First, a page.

Again in 2012, the two springtime World Marathon Majors, Boston and London, will be staged six days apart.  Boston’s 116th annual sets off from Hopkinton on Monday April 16th  for Copley Square, while London’s 32nd annual begins in Blackheath headed for The Mall along St. James Park the following Sunday April 22nd.

Today, 27-year Boston Marathon sponsor John Hancock Financial Services announced the professional field for the annual Patriot’s Day race, while London’s race director Dave Bedford released his women’s field back in early December before travelling to Iten, Kenya to announce his men’s field on January 20th.

Both events are loaded, as the crème of Kenyan and Ethiopian running look to make one last impression on their Olympic selectors before final Olympic squads are chosen for the return to London in August for the Games.

Boston’s field features defending champions Geoffrey Mutai (2:03:02, CR, WB) and Caroline Kilel (2:22:36) of Kenya.  London parries with defending Kenyan champions Emmanuel Mutai (2:04:40, CR) and Mary Keitany (2:19:19).  Boston will line up five sub-2:06 men (see below), London counters with ten.

London also has the edge in terms of depth on the women’s side with ten sub-2:23 women to Boston’s five, yet Boston brings together five champions from 2011: Kilel (Boston) and Georgina Rono (Eindhoven) of Kenya, Firehiwot Dado (New York), Aselefech Mergia (Dubai 2012), and Mamitu Daska (Frankfurt) of Ethiopia. London may have fewer current champions, but is Kenyan top heavy with defender Mary Keitany going up against 2011 Berlin champion Florence Kiplagat, and her 2011 World Champion namesake (though unrelated) Edna Kiplagat.

Every year we anxiously await announcements of the Boston and London fields, and there is keen interest comparing and contrasting the two events.  But according to its own website, the World Marathon Majors was begun in 2006 because “the organizers of these five races (Boston, London, Berlin, Chicago, New York City) recognized an opportunity to advance the sport, raise awareness of its athletes and increase the level of interest in elite racing among running enthusiasts.”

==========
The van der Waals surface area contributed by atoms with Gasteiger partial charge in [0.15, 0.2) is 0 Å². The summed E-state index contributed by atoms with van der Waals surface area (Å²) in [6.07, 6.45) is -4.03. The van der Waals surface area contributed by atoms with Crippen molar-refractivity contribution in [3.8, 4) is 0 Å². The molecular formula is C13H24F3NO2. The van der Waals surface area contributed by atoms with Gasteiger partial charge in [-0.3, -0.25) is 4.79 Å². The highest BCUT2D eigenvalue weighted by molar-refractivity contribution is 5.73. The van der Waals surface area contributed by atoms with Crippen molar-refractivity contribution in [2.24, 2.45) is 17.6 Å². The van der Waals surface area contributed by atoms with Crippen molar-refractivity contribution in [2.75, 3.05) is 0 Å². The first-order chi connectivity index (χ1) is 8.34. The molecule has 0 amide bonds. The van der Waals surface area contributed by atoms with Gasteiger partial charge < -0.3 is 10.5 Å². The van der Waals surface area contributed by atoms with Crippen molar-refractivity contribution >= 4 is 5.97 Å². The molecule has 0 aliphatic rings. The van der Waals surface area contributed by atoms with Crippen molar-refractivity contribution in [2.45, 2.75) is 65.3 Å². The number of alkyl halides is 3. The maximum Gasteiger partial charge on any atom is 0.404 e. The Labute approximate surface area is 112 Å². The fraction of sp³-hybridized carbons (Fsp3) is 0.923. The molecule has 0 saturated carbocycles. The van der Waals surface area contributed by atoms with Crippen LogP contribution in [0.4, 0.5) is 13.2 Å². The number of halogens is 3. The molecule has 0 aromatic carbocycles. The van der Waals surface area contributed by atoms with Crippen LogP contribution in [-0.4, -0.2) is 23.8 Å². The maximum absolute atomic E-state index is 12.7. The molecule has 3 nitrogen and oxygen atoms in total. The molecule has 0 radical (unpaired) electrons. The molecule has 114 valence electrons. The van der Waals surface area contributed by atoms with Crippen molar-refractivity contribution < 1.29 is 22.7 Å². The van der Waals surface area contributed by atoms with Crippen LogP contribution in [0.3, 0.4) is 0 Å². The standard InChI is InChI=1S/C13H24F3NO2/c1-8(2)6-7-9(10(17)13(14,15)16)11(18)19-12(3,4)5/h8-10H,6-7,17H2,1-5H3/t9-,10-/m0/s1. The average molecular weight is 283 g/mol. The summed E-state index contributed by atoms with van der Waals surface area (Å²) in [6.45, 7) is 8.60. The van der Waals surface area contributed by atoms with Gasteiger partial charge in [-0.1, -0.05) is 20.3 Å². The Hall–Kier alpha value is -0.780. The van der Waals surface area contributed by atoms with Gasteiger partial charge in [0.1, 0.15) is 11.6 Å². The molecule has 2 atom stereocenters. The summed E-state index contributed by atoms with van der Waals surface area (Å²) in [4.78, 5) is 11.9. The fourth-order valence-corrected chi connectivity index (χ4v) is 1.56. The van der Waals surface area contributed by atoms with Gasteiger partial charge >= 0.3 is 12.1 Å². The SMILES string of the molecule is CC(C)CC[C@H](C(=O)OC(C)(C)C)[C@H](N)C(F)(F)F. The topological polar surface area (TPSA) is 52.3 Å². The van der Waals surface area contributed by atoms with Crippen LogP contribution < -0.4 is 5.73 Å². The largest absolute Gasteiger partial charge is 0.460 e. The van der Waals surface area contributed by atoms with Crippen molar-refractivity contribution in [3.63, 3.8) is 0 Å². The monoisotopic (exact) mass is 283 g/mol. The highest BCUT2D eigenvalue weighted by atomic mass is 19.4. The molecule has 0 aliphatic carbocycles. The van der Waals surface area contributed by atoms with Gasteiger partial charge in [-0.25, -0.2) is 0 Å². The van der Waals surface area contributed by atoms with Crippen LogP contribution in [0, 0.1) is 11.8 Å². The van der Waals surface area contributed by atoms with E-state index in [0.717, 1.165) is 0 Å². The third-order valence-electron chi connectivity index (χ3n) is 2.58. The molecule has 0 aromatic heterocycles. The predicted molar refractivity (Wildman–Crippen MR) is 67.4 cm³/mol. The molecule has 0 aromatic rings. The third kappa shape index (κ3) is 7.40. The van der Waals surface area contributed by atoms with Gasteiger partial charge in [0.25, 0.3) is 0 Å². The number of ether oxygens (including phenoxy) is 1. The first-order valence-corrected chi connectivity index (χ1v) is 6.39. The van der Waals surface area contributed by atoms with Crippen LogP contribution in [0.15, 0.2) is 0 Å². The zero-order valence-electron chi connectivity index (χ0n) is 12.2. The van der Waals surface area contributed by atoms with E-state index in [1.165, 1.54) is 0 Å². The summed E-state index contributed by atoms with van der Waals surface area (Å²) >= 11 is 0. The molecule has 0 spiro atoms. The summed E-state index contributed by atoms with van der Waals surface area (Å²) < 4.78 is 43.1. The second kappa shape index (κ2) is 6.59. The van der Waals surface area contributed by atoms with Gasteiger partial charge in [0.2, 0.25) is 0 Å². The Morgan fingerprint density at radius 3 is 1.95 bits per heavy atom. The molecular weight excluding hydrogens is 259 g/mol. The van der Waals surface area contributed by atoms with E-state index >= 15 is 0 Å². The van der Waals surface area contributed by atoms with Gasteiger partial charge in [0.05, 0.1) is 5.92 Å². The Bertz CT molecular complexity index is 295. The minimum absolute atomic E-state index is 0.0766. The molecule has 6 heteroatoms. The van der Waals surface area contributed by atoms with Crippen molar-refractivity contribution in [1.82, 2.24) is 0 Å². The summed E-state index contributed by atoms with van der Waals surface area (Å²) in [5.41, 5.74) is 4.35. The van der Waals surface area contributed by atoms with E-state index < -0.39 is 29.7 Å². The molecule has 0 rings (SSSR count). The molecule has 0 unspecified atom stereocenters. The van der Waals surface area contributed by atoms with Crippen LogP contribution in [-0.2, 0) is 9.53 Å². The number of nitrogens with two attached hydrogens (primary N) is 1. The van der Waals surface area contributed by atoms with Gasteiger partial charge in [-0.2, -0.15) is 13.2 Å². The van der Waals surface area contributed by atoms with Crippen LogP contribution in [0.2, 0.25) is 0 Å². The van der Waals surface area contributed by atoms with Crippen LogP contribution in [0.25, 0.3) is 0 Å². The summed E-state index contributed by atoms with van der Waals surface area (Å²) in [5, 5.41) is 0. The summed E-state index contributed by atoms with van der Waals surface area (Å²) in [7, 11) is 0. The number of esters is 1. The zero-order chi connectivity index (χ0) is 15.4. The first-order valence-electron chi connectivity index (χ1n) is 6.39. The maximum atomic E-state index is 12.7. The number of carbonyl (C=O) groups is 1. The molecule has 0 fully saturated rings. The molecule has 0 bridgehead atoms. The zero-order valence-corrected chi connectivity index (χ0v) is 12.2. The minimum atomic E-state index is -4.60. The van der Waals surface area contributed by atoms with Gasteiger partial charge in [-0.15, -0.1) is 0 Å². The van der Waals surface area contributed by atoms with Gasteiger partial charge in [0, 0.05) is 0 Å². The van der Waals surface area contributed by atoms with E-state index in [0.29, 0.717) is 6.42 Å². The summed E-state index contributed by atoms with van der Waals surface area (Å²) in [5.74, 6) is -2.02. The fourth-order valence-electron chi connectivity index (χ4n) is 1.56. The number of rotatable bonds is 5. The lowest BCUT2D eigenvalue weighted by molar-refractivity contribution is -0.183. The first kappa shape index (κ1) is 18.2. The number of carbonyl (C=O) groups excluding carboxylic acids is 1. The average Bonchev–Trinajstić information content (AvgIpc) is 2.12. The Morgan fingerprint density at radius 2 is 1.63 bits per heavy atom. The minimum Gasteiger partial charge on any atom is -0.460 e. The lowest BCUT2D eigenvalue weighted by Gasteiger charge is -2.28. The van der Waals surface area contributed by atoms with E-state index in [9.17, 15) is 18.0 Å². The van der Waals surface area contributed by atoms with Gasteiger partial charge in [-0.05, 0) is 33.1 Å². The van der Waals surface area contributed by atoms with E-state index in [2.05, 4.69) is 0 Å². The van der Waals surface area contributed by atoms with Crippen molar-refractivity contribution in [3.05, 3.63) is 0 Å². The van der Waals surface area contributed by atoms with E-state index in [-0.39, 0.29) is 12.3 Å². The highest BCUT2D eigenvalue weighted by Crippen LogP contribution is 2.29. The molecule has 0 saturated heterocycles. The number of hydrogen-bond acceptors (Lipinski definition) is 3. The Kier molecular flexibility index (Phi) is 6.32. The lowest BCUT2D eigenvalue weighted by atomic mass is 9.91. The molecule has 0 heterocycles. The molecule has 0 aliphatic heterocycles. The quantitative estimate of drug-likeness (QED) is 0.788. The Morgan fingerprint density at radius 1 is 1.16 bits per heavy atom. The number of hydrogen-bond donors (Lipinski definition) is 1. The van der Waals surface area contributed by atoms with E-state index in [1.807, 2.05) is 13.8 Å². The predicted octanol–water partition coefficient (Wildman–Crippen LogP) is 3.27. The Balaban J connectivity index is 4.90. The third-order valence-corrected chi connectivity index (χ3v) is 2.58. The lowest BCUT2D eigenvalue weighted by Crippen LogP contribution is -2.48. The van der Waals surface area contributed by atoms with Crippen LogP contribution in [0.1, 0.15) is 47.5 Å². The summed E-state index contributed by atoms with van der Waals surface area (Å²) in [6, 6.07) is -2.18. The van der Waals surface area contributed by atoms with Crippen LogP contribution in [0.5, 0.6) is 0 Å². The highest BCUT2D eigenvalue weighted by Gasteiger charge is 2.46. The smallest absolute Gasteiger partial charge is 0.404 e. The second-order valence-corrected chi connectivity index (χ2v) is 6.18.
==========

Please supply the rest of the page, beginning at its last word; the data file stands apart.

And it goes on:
With its annual $500,000 prize awarded to one man and one woman, one has to say, to a degree, the World Marathon Majors concept has been a success. Yet six years into the promotion, each individual race within the five-race series maintains its own path, seeking its own rewards.  Which makes you wonder.

There is an old business dictum which enjoins enterprises to “mass your assets”.  The question is what if Boston and London actually worked together instead of competing?  Rather than recruiting for the same athletes to fill separate fields, and thereby thinning out the critical mass in each, what if each Major staged a single-gender pro race, then switched genders the following year, and so on, and so on?

If all the A-level men in the world went to London one year, and all the A-level women went to Boston, imagine those races.  One story told exceptionally well with all eyes focused on that single venue with every great marathoner in the world in that gender in attendance, Wow! Talk about increasing the level of interest in elite racing.